Ever since Easter weekend, things have been hopping at Nebraska Wildlife Rehab Inc.
Staffers are working hard to care for 51 litters of baby bunnies. That’s 151 tiny cottontails that need nourishment twice a day, which usually takes about three hours per feeding session.
Executive Director Laura Stastny said the influx has to do with the early warm weather.
“People were out doing yardwork and started finding babies,’’ she said.
Caring for lots of little ones is nothing new for the wildlife center, which is based in Washington County until its new center at 97th and M Streets is completed. The influx of critters normally starts as a trickle in March, then turns into a flood of babies by May, the rehab center’s busiest month.
In the first seven days of April this year, though, the center has received more animals than it did in the entire month of March.
Besides the bunnies, staffers also are caring for 51 baby squirrels, 13 tiny opossums and seven raccoon kits.
A young raccoon chirped loudly in the background as Stastny talked to a reporter for this article. Stastny was bringing him to the center after he was found by a Nebraska Humane Society staffer.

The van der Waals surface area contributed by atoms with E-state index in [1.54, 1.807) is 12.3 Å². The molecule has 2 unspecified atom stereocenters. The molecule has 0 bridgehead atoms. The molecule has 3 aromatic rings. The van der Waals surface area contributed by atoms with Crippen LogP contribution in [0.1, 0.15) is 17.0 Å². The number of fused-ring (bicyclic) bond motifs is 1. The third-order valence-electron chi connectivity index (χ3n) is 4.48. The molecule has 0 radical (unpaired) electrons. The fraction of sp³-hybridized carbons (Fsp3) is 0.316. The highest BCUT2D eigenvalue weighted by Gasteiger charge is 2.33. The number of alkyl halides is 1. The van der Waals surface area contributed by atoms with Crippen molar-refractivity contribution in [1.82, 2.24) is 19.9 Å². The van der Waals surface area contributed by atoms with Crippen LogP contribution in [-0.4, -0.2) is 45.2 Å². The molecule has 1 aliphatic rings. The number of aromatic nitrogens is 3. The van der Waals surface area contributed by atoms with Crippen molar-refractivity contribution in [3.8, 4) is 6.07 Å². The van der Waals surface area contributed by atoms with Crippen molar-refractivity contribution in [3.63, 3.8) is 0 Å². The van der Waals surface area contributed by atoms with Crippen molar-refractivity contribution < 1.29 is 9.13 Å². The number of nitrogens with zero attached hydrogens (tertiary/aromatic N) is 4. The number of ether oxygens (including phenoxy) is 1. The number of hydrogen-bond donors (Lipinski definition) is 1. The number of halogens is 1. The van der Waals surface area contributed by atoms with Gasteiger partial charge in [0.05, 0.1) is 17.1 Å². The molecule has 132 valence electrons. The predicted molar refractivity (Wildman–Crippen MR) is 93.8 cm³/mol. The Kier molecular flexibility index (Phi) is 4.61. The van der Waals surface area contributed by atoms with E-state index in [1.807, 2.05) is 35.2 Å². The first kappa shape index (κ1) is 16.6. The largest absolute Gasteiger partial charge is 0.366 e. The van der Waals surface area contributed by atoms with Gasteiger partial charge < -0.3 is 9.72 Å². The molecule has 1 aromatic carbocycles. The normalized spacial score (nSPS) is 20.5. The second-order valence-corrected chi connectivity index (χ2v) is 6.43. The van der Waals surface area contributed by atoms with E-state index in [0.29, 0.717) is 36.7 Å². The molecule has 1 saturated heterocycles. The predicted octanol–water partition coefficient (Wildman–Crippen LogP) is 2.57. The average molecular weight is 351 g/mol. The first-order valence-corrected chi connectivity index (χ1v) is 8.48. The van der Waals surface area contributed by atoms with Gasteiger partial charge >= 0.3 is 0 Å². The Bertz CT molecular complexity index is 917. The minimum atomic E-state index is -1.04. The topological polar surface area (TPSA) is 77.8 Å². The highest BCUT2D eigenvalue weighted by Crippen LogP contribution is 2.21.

“He’s hungry,’’ she said.
Most of the rabbits at the rehab center are what Stastny calls kidnapped baby bunnies. People drop them off at the rescue center or the Nebraska Humane Society because they don’t want the animals in their yards.
“We would like people to not do that,” she said. “We would like people to leave them in their yard unless they are truly orphaned.”
If homeowners would be patient, she said, the babies would disperse in two to three weeks.
Nebraska Wildlife Rehab gets lots of calls about baby rabbits because people think they have been abandoned. Mothers feed them only twice a day to avoid bringing predators to the nest.
Stastny said there’s an easy way to determine if the mom is around: Put dental floss in a tic-tac-toe pattern over the nest. If the floss has been disturbed by the next morning, you know the babies are being fed.
The rehab center is putting each of its litters in a cardboard box or critter container, stacked on eight rows of shelves in one of the garages at the facility. They will stay until they are released on private property when they are a month old, a process OK’d by the landowners.
Because they have so many babies, Stastny said they desperately need help to purchase supplies such as heating pads, baby bottles and nipples and baby receiving blankets. Incubators, which cost about $270 apiece, are in high demand for baby opossums, squirrels and birds.
The rehab doesn’t allow volunteers to help right now because of coronavirus restrictions, so three full-time and two part-time staffers have been busy doing the feeding. Including adults, 330 animals are being cared for at the center. That number dropped considerably after 400 bats were released last week.
The critter tally won’t stay at that level for long.
“That number is expected to at least double by the end of April as more spring babies come in,” Stastny said.